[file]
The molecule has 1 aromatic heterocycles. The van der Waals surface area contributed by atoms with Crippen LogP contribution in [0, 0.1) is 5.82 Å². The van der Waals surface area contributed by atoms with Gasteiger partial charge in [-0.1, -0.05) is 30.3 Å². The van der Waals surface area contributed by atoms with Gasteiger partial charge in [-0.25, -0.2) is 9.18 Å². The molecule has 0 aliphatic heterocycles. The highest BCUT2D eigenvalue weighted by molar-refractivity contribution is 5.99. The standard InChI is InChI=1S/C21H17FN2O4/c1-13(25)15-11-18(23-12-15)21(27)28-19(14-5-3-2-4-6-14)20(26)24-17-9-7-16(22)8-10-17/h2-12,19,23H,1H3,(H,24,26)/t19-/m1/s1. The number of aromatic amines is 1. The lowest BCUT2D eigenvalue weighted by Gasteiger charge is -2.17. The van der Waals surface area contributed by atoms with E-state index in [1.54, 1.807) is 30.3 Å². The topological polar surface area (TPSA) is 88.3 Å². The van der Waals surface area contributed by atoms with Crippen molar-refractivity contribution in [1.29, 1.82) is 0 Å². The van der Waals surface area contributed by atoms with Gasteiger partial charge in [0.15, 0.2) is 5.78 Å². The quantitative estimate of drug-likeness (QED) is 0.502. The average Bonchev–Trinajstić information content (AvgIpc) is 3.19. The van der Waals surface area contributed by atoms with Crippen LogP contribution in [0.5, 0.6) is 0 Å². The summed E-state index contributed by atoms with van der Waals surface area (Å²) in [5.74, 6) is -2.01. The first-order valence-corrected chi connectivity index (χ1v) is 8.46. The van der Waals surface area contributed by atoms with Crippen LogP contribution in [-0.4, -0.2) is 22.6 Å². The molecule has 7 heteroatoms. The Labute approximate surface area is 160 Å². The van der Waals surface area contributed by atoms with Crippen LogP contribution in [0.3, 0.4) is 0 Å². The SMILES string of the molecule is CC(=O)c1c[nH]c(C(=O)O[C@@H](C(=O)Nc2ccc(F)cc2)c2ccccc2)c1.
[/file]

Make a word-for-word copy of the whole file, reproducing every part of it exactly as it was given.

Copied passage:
The molecule has 1 aromatic heterocycles. The van der Waals surface area contributed by atoms with Crippen LogP contribution in [0, 0.1) is 5.82 Å². The van der Waals surface area contributed by atoms with Gasteiger partial charge in [-0.1, -0.05) is 30.3 Å². The van der Waals surface area contributed by atoms with Gasteiger partial charge in [-0.25, -0.2) is 9.18 Å². The molecule has 0 aliphatic heterocycles. The highest BCUT2D eigenvalue weighted by molar-refractivity contribution is 5.99. The standard InChI is InChI=1S/C21H17FN2O4/c1-13(25)15-11-18(23-12-15)21(27)28-19(14-5-3-2-4-6-14)20(26)24-17-9-7-16(22)8-10-17/h2-12,19,23H,1H3,(H,24,26)/t19-/m1/s1. The number of aromatic amines is 1. The lowest BCUT2D eigenvalue weighted by Gasteiger charge is -2.17. The van der Waals surface area contributed by atoms with E-state index in [1.54, 1.807) is 30.3 Å². The topological polar surface area (TPSA) is 88.3 Å². The van der Waals surface area contributed by atoms with Crippen molar-refractivity contribution in [1.29, 1.82) is 0 Å². The van der Waals surface area contributed by atoms with Gasteiger partial charge in [0.15, 0.2) is 5.78 Å². The quantitative estimate of drug-likeness (QED) is 0.502. The average Bonchev–Trinajstić information content (AvgIpc) is 3.19. The van der Waals surface area contributed by atoms with Crippen LogP contribution in [0.5, 0.6) is 0 Å². The summed E-state index contributed by atoms with van der Waals surface area (Å²) in [5.74, 6) is -2.01. The first-order valence-corrected chi connectivity index (χ1v) is 8.46. The van der Waals surface area contributed by atoms with Crippen LogP contribution in [-0.4, -0.2) is 22.6 Å². The molecule has 7 heteroatoms. The Labute approximate surface area is 160 Å². The van der Waals surface area contributed by atoms with Crippen LogP contribution in [0.3, 0.4) is 0 Å². The SMILES string of the molecule is CC(=O)c1c[nH]c(C(=O)O[C@@H](C(=O)Nc2ccc(F)cc2)c2ccccc2)c1.